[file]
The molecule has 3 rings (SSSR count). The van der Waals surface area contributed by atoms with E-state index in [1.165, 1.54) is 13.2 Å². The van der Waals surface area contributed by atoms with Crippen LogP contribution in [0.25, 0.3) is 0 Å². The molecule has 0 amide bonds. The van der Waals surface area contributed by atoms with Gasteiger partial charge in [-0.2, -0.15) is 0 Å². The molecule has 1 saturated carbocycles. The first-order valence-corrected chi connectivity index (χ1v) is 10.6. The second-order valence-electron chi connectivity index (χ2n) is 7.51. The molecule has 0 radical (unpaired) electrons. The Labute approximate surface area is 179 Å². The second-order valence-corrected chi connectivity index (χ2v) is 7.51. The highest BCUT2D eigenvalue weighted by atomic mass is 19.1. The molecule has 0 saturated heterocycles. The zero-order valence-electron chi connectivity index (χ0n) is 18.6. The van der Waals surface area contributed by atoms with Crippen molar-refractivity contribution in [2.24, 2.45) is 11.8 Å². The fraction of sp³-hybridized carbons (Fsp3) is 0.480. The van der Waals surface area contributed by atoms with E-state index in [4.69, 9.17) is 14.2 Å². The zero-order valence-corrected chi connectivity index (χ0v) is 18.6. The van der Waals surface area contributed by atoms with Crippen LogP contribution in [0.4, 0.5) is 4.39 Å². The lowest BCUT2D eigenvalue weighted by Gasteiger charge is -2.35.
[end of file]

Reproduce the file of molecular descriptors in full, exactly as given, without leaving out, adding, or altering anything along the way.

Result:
The molecule has 3 rings (SSSR count). The van der Waals surface area contributed by atoms with E-state index in [1.165, 1.54) is 13.2 Å². The van der Waals surface area contributed by atoms with Crippen LogP contribution in [0.25, 0.3) is 0 Å². The molecule has 0 amide bonds. The van der Waals surface area contributed by atoms with Gasteiger partial charge in [-0.2, -0.15) is 0 Å². The molecule has 1 saturated carbocycles. The first-order valence-corrected chi connectivity index (χ1v) is 10.6. The second-order valence-electron chi connectivity index (χ2n) is 7.51. The molecule has 0 radical (unpaired) electrons. The Labute approximate surface area is 179 Å². The second-order valence-corrected chi connectivity index (χ2v) is 7.51. The highest BCUT2D eigenvalue weighted by atomic mass is 19.1. The molecule has 0 saturated heterocycles. The zero-order valence-electron chi connectivity index (χ0n) is 18.6. The van der Waals surface area contributed by atoms with Crippen molar-refractivity contribution in [2.24, 2.45) is 11.8 Å². The fraction of sp³-hybridized carbons (Fsp3) is 0.480. The van der Waals surface area contributed by atoms with E-state index in [4.69, 9.17) is 14.2 Å². The zero-order valence-corrected chi connectivity index (χ0v) is 18.6. The van der Waals surface area contributed by atoms with Crippen LogP contribution in [0.4, 0.5) is 4.39 Å². The lowest BCUT2D eigenvalue weighted by Gasteiger charge is -2.35.